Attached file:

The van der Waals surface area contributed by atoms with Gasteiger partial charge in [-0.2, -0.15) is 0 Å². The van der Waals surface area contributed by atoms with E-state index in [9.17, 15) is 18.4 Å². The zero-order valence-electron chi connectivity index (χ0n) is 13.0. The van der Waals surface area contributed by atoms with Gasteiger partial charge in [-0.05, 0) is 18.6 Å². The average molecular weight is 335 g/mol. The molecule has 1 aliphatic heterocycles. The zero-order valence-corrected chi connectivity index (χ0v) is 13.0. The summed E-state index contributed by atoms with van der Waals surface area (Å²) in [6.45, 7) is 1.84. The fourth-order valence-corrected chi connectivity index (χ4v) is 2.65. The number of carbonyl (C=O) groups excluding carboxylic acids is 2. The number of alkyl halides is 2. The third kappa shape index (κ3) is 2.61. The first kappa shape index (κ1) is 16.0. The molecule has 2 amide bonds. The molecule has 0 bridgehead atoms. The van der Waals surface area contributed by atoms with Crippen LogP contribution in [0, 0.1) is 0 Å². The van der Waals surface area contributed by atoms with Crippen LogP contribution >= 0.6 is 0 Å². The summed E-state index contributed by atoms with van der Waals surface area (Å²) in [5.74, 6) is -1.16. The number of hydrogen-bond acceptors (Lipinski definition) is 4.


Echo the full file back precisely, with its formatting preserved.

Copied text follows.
The van der Waals surface area contributed by atoms with Gasteiger partial charge in [-0.2, -0.15) is 0 Å². The van der Waals surface area contributed by atoms with E-state index in [9.17, 15) is 18.4 Å². The zero-order valence-electron chi connectivity index (χ0n) is 13.0. The van der Waals surface area contributed by atoms with Gasteiger partial charge in [-0.05, 0) is 18.6 Å². The average molecular weight is 335 g/mol. The molecule has 1 aliphatic heterocycles. The zero-order valence-corrected chi connectivity index (χ0v) is 13.0. The summed E-state index contributed by atoms with van der Waals surface area (Å²) in [6.45, 7) is 1.84. The fourth-order valence-corrected chi connectivity index (χ4v) is 2.65. The number of carbonyl (C=O) groups excluding carboxylic acids is 2. The number of alkyl halides is 2. The third kappa shape index (κ3) is 2.61. The first kappa shape index (κ1) is 16.0. The molecule has 2 amide bonds. The molecule has 0 bridgehead atoms. The van der Waals surface area contributed by atoms with Crippen LogP contribution in [0, 0.1) is 0 Å². The van der Waals surface area contributed by atoms with Crippen LogP contribution >= 0.6 is 0 Å². The summed E-state index contributed by atoms with van der Waals surface area (Å²) in [5.74, 6) is -1.16. The number of hydrogen-bond acceptors (Lipinski definition) is 4.